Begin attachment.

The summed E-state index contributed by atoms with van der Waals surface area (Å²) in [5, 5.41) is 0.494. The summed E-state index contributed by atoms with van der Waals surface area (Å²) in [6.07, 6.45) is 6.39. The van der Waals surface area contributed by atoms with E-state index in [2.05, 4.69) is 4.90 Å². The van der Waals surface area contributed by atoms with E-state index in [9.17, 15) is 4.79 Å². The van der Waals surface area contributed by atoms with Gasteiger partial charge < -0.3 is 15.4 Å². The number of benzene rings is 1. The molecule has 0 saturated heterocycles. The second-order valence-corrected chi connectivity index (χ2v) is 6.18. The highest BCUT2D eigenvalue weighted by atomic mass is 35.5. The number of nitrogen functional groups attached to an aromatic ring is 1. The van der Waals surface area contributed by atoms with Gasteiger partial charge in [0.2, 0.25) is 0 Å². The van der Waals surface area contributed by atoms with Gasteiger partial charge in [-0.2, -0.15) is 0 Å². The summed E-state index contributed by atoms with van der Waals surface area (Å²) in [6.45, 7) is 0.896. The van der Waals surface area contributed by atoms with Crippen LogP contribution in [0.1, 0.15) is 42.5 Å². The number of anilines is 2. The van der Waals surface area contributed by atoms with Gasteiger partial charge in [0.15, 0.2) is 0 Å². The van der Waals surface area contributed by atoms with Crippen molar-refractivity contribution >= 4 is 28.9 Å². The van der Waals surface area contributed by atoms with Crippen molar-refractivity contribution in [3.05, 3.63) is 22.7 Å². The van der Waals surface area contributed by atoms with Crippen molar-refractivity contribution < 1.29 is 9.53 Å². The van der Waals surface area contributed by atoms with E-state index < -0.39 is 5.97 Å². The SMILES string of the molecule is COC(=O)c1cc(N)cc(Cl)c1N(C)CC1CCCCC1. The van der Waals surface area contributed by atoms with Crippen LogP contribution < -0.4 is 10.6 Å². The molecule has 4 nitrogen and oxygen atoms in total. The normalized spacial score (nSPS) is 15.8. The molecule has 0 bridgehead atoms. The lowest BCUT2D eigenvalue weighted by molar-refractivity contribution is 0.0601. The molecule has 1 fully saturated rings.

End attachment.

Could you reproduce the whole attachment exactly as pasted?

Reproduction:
The summed E-state index contributed by atoms with van der Waals surface area (Å²) in [5, 5.41) is 0.494. The summed E-state index contributed by atoms with van der Waals surface area (Å²) in [6.07, 6.45) is 6.39. The van der Waals surface area contributed by atoms with E-state index in [2.05, 4.69) is 4.90 Å². The van der Waals surface area contributed by atoms with E-state index in [9.17, 15) is 4.79 Å². The van der Waals surface area contributed by atoms with Gasteiger partial charge < -0.3 is 15.4 Å². The number of benzene rings is 1. The molecule has 0 saturated heterocycles. The second-order valence-corrected chi connectivity index (χ2v) is 6.18. The highest BCUT2D eigenvalue weighted by atomic mass is 35.5. The number of nitrogen functional groups attached to an aromatic ring is 1. The van der Waals surface area contributed by atoms with Gasteiger partial charge in [0.2, 0.25) is 0 Å². The van der Waals surface area contributed by atoms with Gasteiger partial charge in [-0.2, -0.15) is 0 Å². The summed E-state index contributed by atoms with van der Waals surface area (Å²) in [6.45, 7) is 0.896. The van der Waals surface area contributed by atoms with Crippen LogP contribution in [0.1, 0.15) is 42.5 Å². The number of anilines is 2. The van der Waals surface area contributed by atoms with Gasteiger partial charge in [0.15, 0.2) is 0 Å². The van der Waals surface area contributed by atoms with Crippen molar-refractivity contribution >= 4 is 28.9 Å². The van der Waals surface area contributed by atoms with Crippen molar-refractivity contribution in [3.05, 3.63) is 22.7 Å². The van der Waals surface area contributed by atoms with Crippen molar-refractivity contribution < 1.29 is 9.53 Å². The van der Waals surface area contributed by atoms with E-state index < -0.39 is 5.97 Å². The SMILES string of the molecule is COC(=O)c1cc(N)cc(Cl)c1N(C)CC1CCCCC1. The van der Waals surface area contributed by atoms with Crippen LogP contribution < -0.4 is 10.6 Å². The molecule has 4 nitrogen and oxygen atoms in total. The normalized spacial score (nSPS) is 15.8. The molecule has 0 bridgehead atoms. The lowest BCUT2D eigenvalue weighted by molar-refractivity contribution is 0.0601. The molecule has 1 fully saturated rings.